I'm designing a football (soccer) tournament for youth sides, and there are nine teams playing. When this was done before, byes were given to 7 teams, in a single elimination tournament. This is probably what we will do again, but it previously caused complaints from the two teams that didn't get a bye in the first round.

I am looking for a tournament design that keeps the good qualities of single elimination, but avoids byes, and is more manifestly "fair" to all teams.

The advantages of a single elimination tournament with 2^n teams are:

  1. If a stronger team always beats a weaker one, then the strongest team is certain to win.
  2. All teams have equal opportunity to win: if every match is a coin toss, then every team would have the same probability of winning.
  3. There is an exciting final.
  4. There are relatively few matches.
  5. The number of rounds is known in advance

Points 1 and 2 make the tournament "fair", 3 makes it "exciting", 4 and 5 make it "convenient". If byes are used, then a single elimination tournament fails point 2.

Prior research:

  • A league structure in which every team plays every other team is fair, but there is no final and there are a large number of matches.
  • A Swiss-style competition still has trouble with an odd number of teams.
  • A groups + knockout is possible for 12 teams (four groups of 3, followed by knockout of the four winners), but not for an odd number.
  • I thought of a tournament in which the teams play in a circle: A v. B, B v. C ... H v. I, I v. A. (so every team plays twice in the first round) Those teams that win both matches would then play in a second round and third round if required. This avoids byes, but there might be no "final" and the number of rounds wouldn't be known in advance (it is also possible for no team to win both matches, but this would be unusual).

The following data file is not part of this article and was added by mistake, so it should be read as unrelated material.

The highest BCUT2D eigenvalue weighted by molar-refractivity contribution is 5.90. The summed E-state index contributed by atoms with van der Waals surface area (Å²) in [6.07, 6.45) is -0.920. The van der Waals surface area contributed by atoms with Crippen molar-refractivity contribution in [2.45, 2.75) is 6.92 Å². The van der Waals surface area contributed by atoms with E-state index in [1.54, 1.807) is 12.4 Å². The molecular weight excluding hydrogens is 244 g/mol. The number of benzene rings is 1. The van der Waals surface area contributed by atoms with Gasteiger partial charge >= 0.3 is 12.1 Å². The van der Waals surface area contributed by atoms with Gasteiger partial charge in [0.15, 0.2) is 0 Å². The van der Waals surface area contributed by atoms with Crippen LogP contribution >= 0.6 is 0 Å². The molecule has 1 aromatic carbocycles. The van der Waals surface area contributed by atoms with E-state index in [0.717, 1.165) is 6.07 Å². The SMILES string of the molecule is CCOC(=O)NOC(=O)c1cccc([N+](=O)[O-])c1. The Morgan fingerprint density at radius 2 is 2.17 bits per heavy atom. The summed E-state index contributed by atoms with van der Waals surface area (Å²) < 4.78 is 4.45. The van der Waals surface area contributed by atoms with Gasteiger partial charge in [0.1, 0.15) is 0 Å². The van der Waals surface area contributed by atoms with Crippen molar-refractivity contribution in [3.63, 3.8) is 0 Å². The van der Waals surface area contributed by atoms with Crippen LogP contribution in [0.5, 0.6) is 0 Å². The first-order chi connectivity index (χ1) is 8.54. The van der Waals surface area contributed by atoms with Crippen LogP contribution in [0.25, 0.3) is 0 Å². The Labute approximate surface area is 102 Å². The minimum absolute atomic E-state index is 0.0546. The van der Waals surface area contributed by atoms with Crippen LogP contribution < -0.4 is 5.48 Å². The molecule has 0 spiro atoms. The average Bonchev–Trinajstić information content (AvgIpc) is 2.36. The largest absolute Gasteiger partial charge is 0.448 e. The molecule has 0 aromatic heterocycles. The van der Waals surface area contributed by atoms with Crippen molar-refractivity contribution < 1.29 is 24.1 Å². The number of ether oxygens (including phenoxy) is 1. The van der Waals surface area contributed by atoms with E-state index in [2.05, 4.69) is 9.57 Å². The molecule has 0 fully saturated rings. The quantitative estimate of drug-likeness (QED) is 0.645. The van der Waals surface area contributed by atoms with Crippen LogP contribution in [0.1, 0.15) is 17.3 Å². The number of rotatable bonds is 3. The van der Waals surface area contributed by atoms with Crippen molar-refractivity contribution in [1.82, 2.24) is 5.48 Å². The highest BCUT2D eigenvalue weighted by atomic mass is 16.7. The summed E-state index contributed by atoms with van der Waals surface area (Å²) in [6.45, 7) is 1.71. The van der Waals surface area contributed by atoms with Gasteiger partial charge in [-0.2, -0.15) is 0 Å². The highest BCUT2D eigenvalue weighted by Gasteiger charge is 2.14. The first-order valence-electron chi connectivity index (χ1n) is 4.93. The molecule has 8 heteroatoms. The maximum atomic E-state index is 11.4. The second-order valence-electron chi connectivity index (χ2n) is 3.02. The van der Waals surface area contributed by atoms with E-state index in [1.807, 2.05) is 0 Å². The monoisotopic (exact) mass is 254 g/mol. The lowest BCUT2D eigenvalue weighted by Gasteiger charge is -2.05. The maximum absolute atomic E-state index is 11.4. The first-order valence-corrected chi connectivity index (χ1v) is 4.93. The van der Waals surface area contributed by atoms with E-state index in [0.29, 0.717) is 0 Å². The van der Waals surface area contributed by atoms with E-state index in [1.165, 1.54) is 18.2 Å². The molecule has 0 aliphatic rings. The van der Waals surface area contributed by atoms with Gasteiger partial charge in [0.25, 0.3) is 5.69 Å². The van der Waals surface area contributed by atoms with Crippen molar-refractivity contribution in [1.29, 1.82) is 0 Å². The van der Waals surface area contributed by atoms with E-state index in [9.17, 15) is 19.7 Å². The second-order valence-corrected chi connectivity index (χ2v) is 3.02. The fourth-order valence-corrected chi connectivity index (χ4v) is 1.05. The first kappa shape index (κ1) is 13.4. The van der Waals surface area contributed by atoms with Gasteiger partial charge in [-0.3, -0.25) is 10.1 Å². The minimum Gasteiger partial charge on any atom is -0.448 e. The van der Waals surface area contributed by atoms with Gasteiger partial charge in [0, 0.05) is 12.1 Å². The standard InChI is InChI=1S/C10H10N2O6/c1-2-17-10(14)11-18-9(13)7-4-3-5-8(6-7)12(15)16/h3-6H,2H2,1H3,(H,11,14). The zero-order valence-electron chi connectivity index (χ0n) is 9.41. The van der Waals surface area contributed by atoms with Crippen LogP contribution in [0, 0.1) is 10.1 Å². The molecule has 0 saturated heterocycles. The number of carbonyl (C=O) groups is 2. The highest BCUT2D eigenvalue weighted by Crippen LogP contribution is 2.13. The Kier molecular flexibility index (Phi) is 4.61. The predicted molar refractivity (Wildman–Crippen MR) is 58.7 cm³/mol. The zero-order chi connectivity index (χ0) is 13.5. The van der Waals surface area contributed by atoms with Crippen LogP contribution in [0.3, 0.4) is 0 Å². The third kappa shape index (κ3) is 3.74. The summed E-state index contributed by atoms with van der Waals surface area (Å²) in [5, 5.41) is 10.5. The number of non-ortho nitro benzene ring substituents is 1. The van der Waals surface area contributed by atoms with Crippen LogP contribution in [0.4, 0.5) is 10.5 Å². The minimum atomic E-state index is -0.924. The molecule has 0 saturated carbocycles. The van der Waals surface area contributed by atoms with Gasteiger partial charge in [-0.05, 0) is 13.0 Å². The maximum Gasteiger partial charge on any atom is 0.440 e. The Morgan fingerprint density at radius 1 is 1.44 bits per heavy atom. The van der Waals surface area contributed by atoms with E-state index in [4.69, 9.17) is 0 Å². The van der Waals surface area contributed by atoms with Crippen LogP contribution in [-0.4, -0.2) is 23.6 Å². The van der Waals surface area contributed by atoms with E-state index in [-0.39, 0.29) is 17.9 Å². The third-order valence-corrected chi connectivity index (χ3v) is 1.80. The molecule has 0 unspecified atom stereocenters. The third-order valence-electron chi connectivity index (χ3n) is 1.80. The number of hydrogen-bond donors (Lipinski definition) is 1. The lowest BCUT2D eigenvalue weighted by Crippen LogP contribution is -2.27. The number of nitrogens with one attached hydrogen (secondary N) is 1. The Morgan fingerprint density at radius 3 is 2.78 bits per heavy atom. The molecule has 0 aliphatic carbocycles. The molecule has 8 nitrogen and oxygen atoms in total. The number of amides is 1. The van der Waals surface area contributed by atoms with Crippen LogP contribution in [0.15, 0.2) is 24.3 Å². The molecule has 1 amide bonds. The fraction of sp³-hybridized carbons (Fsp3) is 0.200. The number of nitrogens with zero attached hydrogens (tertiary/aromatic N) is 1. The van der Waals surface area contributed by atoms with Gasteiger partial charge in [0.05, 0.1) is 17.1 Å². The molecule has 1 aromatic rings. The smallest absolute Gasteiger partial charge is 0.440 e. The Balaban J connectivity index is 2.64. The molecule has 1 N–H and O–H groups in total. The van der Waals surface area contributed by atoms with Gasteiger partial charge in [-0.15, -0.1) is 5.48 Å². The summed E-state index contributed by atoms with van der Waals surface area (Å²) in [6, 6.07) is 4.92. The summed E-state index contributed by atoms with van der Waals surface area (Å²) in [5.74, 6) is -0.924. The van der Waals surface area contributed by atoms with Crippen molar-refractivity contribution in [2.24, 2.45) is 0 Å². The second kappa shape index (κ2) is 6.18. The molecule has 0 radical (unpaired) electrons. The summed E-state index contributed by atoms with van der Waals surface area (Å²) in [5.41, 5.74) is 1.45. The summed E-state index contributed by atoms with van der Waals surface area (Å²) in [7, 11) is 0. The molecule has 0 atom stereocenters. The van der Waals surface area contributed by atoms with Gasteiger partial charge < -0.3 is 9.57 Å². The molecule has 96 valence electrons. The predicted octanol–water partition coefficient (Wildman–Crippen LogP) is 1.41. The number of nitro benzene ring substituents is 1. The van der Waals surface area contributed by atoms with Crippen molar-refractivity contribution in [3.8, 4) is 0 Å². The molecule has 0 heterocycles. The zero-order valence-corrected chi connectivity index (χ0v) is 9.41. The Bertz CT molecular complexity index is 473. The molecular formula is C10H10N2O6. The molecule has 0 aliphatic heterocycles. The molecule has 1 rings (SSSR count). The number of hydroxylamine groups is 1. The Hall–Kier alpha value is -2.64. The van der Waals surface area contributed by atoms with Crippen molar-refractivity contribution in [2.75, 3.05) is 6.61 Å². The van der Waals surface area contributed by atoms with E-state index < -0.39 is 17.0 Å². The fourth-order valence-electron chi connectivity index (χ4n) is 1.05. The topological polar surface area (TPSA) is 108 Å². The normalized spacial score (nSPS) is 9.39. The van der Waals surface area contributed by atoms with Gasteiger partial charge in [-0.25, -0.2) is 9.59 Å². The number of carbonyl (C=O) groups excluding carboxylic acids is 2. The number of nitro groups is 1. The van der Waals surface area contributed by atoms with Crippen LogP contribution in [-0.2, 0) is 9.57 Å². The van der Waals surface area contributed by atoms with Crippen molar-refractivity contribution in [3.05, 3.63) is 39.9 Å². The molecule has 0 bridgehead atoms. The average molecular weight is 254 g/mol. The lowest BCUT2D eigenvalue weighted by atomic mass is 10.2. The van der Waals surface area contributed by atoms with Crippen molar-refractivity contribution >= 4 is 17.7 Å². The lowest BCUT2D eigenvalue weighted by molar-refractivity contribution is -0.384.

Is it possible to design a tournament that is fair, exciting and convenient for a number of teams that is not a power of two?

  • 1
    Round robin for all 9 in one group and the top 4 advance to playoffs (semi finals) would work for everyone equally, but has a lot of games.
    – dly
    Commented Oct 11, 2018 at 13:34

2 Answers 2

  • 3 groups of 3 teams
  • Round robin play per group
  • Winners of the group advance to championship bracket
  • Runner-ups placed in wild card group
  • Losers in consolation group

Round robin play for both wild card and consolation groups

Winner of runner-up group moves on to championship bracket as fourth team

After that you could play around with it have a losers bracket etc

Just have tiebreakers ready since group play isn’t always clear cut

  • This is the format used by some youth rugby cup competitions in the UK where it is called a Waterfall Cup.
    – imc
    Commented Oct 22, 2018 at 5:29

Pools leading into knockout are perfectly possible with an odd number of teams; you simply have one more team in one of the pools. This provides a direct competition loser, with the remaining places deciding appropriate final positions for all other teams (final is A1 v B1, third/fourth is A2 v B2, etc.).

If so desired, the top four teams can be crossed over in semifinals, or the top eight in quarterfinals. This has a known number of matches, requires only half the number of byes and half the number of rounds of a complete round robin, and provides for finals, but assigns a bye to every team in one pool, plus one additional bye.

Specifically for nine teams, divide them by either random sorting into, or by seeding in some manner that gives a balanced set of, three primary pools of three.

Each primary pool plays a complete round robin, giving three winners, three runners-up and three losers who form the corresponding secondary pools. Each secondary pool plays an additional complete round robin. This gives a ranking for each team, who are paired 1 v 2, 3 v 4, etc. in the finals. All teams have played seven matches except for the last-place team who receive the only bye in the finals round.

More generally, designing tournaments to satisfy these specific conditions requires significant thought in advance and, when dealing with larger numbers of teams, can involve decision-making that affects the structure in fundamental ways. This is the subject of lengthy documents used by a range of sporting organisations and would be inappropriate to replicate here.

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